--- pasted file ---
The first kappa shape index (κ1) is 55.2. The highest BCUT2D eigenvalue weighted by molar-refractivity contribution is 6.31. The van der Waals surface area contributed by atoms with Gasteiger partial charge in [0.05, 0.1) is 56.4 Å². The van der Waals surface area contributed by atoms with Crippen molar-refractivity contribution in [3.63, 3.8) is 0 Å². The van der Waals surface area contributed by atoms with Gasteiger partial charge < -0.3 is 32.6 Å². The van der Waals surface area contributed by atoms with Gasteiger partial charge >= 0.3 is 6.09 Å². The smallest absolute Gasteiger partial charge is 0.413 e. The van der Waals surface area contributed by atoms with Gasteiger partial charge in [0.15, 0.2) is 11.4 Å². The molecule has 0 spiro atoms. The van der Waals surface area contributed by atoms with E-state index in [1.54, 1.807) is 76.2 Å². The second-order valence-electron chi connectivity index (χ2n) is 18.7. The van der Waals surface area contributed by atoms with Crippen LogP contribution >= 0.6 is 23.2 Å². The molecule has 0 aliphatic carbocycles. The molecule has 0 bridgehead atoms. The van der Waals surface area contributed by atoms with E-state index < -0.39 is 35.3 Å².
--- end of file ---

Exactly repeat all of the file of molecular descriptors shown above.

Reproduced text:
The first kappa shape index (κ1) is 55.2. The highest BCUT2D eigenvalue weighted by molar-refractivity contribution is 6.31. The van der Waals surface area contributed by atoms with Gasteiger partial charge in [0.05, 0.1) is 56.4 Å². The van der Waals surface area contributed by atoms with Crippen molar-refractivity contribution in [3.63, 3.8) is 0 Å². The van der Waals surface area contributed by atoms with Gasteiger partial charge < -0.3 is 32.6 Å². The van der Waals surface area contributed by atoms with Gasteiger partial charge >= 0.3 is 6.09 Å². The smallest absolute Gasteiger partial charge is 0.413 e. The van der Waals surface area contributed by atoms with Gasteiger partial charge in [0.15, 0.2) is 11.4 Å². The molecule has 0 spiro atoms. The van der Waals surface area contributed by atoms with E-state index in [1.54, 1.807) is 76.2 Å². The second-order valence-electron chi connectivity index (χ2n) is 18.7. The van der Waals surface area contributed by atoms with Crippen LogP contribution >= 0.6 is 23.2 Å². The molecule has 0 aliphatic carbocycles. The molecule has 0 bridgehead atoms. The van der Waals surface area contributed by atoms with E-state index < -0.39 is 35.3 Å².